Japan will raise defense expenditures and buy missiles amid regional threats

Japan will raise defense expenditures and buy missiles amid regional threats

On March 15, 2022, in Gotemba, southwest of Tokyo, an MV-22 Osprey takes off while Japan’s Ground Self-Defense Force men protect a landing zone during a joint military exercise with U.S. Marines. Eugene Hoshiko/AP

Tokyo — Long a proudly pacifist nation and largely dependent for its security on its close alliance with the United States, with the inherent deterrent of America’s nuclear weapons and the 50,000 U.S. troops stationed across the archipelago, Japan has announced its most significant shift in defense policy since 1945. Since the end of the last world war, the country will acquire preemptive counterstrike capabilities for the very first time.

The modifications will enable Japan to strike targets in North Korea or China.

Japan, which shares borders with Russia, China, and North Korea, has “the most severe and complicated security environment since the conclusion of World War II,” according to the country’s National Security Strategy, which has been updated for the first time. The policy statement, which was released alongside two other important military strategy documents that outline budget objectives for the next decade, emphasizes the growing threat “presented by those who seek to unilaterally alter the status quo by force.”

This week, the U.S. and Japan will begin joint military exercises.

Prime Minister Fumio Kishida stated at a news conference on Friday that while the new policy represents a significant shift, the revisions do not violate Article 9 of the Japanese Constitution, which prohibits the use of force.

He stated, “Japan’s path as a peaceful nation will stay intact.”

The United States promptly praised Japan’s announcement. The move, according to U.S. Ambassador to Japan Rahm Emanuel, marked “a new era in the defense of democracy.”

Today, a new era in the protection of democracy commences. The new national security policy of PM Kishida delivers a clear, unequivocal strategic declaration and capitalizes Japan’s deterrence. He has improved Japan’s reputation among friends and partners in the Indo-Pacific and Europe.

— ラーム・エマニュエル駐日米国大使 (@USAmbJapan) December 16, 2022

U.S. Secretary of Defense Lloyd Austin praised the reforms in Tokyo as a sign of “Japan’s unwavering commitment to sustaining the international rules-based order and a free and open Indo-Pacific.”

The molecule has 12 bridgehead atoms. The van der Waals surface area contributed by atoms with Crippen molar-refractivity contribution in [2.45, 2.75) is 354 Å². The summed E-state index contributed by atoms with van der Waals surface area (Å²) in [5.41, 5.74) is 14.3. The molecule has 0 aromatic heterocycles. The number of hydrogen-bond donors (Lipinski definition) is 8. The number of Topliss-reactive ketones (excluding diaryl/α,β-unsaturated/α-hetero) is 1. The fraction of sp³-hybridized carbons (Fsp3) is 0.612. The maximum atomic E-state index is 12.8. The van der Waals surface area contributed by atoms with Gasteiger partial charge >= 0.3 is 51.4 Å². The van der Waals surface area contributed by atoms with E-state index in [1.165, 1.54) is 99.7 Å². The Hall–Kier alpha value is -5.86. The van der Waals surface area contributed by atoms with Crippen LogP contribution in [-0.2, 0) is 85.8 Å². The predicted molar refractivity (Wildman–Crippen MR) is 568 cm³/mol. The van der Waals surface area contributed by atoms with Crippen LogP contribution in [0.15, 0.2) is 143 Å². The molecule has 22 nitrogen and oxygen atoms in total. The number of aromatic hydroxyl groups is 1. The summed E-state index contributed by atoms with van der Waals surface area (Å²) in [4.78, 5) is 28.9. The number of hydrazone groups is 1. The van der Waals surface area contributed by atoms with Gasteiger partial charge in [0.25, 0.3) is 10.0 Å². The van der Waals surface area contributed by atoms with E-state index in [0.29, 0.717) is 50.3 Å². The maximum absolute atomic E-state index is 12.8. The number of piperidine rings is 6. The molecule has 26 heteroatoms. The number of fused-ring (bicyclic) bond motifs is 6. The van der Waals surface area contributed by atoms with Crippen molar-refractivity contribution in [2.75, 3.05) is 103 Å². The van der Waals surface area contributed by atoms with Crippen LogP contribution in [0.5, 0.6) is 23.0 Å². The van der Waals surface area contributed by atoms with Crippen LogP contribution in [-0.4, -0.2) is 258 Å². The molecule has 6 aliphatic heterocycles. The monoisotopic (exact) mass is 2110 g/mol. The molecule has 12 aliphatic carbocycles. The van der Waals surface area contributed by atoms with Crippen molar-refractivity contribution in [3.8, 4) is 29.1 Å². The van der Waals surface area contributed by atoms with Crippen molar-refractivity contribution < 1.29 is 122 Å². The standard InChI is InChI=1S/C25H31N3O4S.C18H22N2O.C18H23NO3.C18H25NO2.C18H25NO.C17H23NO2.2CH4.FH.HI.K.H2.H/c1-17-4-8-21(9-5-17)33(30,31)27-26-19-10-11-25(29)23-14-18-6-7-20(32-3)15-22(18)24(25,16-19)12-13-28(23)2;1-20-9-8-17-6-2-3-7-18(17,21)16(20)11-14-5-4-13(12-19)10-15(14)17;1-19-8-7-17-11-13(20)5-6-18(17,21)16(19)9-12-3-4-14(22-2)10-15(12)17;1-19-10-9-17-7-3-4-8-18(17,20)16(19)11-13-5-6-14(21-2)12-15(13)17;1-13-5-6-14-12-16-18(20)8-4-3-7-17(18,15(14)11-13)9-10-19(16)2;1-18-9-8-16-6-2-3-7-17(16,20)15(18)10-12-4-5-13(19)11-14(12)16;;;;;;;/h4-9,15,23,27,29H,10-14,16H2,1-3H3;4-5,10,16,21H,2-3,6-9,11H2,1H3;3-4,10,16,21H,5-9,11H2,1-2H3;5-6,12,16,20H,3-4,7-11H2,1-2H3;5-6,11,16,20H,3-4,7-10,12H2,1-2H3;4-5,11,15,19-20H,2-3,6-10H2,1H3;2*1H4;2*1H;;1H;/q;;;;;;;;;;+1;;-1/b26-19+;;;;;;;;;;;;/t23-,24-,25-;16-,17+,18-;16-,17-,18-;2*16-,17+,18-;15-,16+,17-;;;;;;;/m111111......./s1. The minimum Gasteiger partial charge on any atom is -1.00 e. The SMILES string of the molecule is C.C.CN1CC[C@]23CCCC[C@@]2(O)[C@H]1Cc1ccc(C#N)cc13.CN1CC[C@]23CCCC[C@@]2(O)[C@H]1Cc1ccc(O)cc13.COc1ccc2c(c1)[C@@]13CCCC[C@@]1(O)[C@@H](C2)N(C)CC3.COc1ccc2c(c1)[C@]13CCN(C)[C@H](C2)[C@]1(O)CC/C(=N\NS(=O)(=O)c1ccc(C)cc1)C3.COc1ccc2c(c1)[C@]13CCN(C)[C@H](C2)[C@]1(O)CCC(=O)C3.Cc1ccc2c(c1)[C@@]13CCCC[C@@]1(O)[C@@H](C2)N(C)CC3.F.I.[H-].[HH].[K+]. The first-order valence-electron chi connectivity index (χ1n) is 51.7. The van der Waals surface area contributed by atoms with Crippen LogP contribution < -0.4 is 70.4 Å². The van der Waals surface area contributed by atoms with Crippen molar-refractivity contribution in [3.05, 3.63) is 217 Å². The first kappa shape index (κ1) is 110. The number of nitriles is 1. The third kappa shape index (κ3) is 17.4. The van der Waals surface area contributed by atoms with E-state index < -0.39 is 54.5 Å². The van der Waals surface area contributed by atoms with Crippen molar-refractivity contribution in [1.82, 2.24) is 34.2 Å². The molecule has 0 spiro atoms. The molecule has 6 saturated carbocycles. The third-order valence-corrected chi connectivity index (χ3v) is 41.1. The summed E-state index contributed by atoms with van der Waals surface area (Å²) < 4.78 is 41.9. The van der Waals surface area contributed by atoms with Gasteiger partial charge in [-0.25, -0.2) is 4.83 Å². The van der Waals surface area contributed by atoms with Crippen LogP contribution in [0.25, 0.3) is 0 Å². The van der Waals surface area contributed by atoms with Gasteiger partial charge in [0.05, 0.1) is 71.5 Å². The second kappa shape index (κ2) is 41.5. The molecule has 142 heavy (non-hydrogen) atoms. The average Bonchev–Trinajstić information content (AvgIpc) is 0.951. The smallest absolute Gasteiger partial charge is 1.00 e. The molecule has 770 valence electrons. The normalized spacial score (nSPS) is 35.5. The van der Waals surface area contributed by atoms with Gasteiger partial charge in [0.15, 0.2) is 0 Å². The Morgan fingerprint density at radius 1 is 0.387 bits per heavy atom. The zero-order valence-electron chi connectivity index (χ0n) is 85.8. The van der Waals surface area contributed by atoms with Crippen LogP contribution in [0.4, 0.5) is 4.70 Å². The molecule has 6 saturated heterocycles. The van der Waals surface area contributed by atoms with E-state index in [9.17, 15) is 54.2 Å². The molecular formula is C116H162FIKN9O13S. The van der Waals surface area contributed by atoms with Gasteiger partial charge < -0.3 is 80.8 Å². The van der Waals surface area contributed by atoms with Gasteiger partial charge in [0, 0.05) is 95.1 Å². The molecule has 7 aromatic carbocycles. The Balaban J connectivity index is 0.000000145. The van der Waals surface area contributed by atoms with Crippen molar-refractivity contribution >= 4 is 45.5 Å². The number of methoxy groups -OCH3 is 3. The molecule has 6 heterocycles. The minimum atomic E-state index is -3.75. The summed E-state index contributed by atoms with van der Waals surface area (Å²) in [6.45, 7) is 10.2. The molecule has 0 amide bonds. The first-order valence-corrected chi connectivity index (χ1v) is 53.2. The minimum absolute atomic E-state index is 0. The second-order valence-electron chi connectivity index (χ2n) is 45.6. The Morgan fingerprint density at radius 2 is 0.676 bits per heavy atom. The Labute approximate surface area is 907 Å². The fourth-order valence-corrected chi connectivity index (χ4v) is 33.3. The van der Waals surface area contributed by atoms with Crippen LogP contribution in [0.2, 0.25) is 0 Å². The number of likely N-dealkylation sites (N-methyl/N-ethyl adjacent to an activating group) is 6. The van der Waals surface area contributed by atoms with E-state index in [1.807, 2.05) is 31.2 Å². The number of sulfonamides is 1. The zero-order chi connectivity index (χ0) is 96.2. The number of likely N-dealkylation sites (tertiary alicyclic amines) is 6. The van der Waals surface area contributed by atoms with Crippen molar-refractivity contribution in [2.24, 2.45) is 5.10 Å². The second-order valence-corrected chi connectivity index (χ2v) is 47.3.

The U.S. supports Japan’s choice to acquire new capabilities that reinforce regional deterrence, including counterstrike capabilities, he added.

In light of Russia’s invasion of Ukraine, North Korea’s unprecedented increase in missile tests this year — one of which flew over Japan — and China’s growing assertiveness in the region, including the escalating threat of a Chinese attack on Taiwan, the Japanese public has begun to favor a more robust defense strategy.

Biden and Xi seek to ease tensions between the United States and China. 04:53

The revised plans call for Japan to spend $37 billion on weaponry, including long-range missiles to be deployed as early as 2026, including the U.S. Navy’s formidable Tomahawk cruise missiles. Japan wants to meet the NATO benchmark for defense expenditure (2% of GDP), a radical shift from its almost 50-year-old informal ceiling of 1%. Total defense expenditures are projected to exceed $300 billion by 2027, substantially doubling present spending levels.

Tobias Harris, Senior Fellow in the Asia Program at the German Marshall Fund, told the Foreign Correspondents’ Club of Japan that the increase in Japanese defense spending is “something that the United States government has wanted for the entire (70-year-old) existence of the (bilateral) alliance” — a need he deemed all the more pressing given the region’s shifting military balance.

Christopher Johnstone, a senior consultant at the Center for Strategic and International Studies, stated that Japan’s adoption of a counterstrike capability would fundamentally alter the basis of the U.S.-Japan alliance, necessitating a much higher degree of military integration.

Last week, Johnstone wrote in a commentary that the possibility of a Japan that can respond to an assault at a distance and on its own would offer a significant new variable for possible enemies in Pyongyang and Beijing and would assist to strengthen deterrence.

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